The flotilla crisis came right about the time that the White House made a decision to warm relations with the Israeli government and its friends in Washington. Obama does not only need Netanyahu for the reasons above, but he needs Netanyahu to be able to go on with the indirect talks. Otherwise, an administration that has acknowledged the Arab/Israeli peace as a foremost objective on its foreign-policy radar, would end up looking like a complete failure after a year and a half, draining its credibility in the region.
At this particular juncture and critical point for the Obama administration, when viewed from the Middle East, its legacy is about to disappear forever due to not being able to get anything right.
Early this week, on Tuesday, when Turkish Foreign Minister Ahmet Davutoğlu visited Washington for a day, U.S. Secretary of State Hillary Clinton and White House National Security Adviser Jim Jones spent an extraordinary long time meeting with him. Turkey has been the most discussed foreign country in Washington since it helped broker a deal with Iran three weeks ago.
Gen. Jones, however, was hosting also another foreign delegation in the White House on the same day, assembled by Israel’s Washington Ambassador Michael Oren and Netanyahu’s National Security Adviser Uzi Aden. It is hard to speculate how Mr. Jones dealt with two almost-enemy countries on the same day, except the fact that we know the Israeli delegation spent about four hours in the White House without receiving any criticism about their actions during and after the flotilla raid.
For months, many Middle East analysts and Jewish intellectuals have been arguing that if the current Israeli administration keeps on with their policies on the occupation, blockade and settlements, Israel will enter a total isolation zone in which it will earn itself a lot of unwelcoming countries near and far. Following one of the saddest incidents in relations between Turkey and Israel in the Eastern Mediterranean, it is safe to say that Israel has sped up to reach that isolation zone.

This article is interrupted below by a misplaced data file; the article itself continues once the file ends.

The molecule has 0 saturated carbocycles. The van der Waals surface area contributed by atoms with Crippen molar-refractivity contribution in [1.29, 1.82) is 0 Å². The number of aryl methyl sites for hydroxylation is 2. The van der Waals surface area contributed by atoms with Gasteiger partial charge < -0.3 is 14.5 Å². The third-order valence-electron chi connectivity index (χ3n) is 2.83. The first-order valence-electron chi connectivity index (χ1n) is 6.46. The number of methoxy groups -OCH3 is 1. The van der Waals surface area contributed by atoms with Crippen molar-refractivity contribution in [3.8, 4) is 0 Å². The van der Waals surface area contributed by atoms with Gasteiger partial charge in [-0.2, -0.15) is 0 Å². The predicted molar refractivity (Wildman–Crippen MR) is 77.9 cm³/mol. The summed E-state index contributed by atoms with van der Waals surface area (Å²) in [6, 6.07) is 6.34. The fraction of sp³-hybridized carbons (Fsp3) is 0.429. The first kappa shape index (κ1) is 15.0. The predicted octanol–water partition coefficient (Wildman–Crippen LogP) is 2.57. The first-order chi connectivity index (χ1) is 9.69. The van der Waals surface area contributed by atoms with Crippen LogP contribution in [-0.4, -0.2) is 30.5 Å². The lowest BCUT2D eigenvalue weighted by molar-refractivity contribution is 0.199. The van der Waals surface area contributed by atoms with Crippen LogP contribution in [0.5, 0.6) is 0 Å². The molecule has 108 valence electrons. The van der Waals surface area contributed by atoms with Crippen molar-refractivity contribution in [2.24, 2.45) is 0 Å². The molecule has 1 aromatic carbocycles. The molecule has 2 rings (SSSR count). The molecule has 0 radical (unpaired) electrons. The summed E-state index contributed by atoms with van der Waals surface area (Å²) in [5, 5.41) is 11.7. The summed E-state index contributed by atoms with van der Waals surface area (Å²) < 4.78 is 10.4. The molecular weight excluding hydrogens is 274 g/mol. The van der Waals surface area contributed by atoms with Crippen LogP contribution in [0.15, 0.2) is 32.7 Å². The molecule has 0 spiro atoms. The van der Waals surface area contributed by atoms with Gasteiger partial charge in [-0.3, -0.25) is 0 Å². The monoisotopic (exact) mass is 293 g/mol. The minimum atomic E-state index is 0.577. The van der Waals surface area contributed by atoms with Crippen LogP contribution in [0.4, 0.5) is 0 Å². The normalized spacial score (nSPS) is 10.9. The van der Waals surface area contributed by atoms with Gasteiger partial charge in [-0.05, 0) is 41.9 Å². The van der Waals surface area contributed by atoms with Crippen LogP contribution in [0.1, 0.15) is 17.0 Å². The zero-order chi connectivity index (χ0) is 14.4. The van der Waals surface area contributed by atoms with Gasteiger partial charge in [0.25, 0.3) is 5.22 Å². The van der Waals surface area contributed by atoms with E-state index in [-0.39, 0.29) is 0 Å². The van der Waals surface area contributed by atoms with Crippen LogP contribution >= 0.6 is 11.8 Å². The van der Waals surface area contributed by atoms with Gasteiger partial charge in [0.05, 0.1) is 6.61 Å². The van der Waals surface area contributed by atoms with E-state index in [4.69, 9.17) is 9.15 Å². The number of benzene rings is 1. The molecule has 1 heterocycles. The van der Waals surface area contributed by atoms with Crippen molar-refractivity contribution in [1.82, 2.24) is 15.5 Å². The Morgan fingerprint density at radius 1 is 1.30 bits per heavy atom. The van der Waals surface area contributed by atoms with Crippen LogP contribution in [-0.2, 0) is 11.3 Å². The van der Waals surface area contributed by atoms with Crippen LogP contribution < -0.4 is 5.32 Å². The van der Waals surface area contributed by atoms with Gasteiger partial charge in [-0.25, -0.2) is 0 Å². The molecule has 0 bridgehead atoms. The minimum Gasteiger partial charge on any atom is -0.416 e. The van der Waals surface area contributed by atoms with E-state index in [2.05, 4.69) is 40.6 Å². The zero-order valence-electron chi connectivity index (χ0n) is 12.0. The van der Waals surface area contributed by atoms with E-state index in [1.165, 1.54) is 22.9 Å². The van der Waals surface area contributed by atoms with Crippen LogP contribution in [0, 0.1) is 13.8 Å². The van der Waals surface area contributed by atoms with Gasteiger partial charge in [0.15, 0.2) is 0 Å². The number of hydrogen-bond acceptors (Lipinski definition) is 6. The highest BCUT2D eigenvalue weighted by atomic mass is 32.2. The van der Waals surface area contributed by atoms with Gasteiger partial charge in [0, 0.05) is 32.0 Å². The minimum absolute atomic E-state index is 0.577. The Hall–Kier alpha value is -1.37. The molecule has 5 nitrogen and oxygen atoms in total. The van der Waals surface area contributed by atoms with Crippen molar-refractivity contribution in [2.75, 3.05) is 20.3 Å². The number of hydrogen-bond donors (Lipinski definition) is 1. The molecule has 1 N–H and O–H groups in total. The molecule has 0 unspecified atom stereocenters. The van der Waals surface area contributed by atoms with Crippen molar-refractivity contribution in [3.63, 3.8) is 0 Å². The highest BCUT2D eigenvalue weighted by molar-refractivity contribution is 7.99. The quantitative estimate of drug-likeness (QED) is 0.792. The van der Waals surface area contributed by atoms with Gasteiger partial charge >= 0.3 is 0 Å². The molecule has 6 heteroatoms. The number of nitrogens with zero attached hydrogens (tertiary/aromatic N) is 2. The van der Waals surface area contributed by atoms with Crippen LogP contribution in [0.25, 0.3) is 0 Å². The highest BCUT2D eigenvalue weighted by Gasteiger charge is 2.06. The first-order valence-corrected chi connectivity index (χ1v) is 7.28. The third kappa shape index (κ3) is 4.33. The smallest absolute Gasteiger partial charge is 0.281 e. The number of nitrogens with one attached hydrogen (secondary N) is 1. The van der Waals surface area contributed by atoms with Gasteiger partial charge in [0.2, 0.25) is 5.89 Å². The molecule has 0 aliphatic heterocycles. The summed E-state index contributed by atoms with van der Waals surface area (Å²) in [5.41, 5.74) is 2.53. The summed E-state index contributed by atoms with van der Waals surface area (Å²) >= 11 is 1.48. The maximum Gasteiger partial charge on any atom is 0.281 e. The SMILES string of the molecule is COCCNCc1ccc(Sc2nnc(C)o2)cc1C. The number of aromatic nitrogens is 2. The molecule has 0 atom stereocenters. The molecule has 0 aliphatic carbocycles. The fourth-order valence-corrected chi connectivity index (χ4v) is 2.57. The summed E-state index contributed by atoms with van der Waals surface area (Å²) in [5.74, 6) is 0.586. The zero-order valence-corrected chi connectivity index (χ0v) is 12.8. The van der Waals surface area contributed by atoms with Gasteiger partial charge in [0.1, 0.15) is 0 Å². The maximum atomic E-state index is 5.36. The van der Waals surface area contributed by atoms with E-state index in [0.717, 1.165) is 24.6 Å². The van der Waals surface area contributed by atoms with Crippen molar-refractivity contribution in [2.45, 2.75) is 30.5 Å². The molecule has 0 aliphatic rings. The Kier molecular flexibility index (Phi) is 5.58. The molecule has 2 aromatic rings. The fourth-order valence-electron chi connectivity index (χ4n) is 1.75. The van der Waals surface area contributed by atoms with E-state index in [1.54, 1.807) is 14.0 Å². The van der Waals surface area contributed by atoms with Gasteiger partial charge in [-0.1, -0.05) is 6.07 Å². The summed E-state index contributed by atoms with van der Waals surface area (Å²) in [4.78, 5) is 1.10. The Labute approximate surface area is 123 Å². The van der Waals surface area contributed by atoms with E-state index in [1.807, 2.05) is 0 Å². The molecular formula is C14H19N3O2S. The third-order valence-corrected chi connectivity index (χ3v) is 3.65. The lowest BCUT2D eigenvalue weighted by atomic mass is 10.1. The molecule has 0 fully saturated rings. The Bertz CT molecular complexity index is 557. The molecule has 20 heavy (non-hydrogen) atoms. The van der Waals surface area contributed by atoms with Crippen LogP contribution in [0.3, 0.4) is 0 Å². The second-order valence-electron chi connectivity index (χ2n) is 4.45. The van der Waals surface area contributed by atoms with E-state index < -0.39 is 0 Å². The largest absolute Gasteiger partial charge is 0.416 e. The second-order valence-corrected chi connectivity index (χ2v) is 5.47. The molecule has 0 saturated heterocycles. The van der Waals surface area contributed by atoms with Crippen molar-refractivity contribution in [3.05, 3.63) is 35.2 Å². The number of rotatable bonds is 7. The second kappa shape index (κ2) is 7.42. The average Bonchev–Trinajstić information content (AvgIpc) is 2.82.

When I voiced the opinion about the looming flotilla crisis last week, I predicted that the Israeli leader would have enough international-affairs reading to handle the flotilla crisis and use his scheduled, then postponed, meeting with the U.S. president to spank Turkey, while giving smiley pictures to mark his start of a honeymoon with Obama. I made a mistake. I couldn’t predict his administration would have processed the crisis by choosing the worst-possible careless and incompetent way.
Netanyahu also succeed in making Turkey look like a radical Arab country, stuck with a “with us or against us” mentality. It is still not clear how much Turkey’s public opinion has changed over a week while viewing the world politics, how many hundreds of thousands of youngsters in Turkey decided this past week that the Jewish people and the Americans are their enemies. One would only hope that Prime Minister Recep Tayyip Erdoğan’s and Minister Davutoğlu’s repeated fuming statements will not at some point spiral out to coil the emotions of Turkey’s Mediterranean youth to make them hate-mongers while viewing the “others.”
About everything the Israeli government did last week worked against its case, helped to increase radicalism in the Muslim world and was detrimental to regional peace.
If nothing else, Israel helped the Turkish administration make a better case for its regional-power aspirations to steer a more conservative and Muslim nationalist country.
In brief, a great manmade disaster, that Israel created.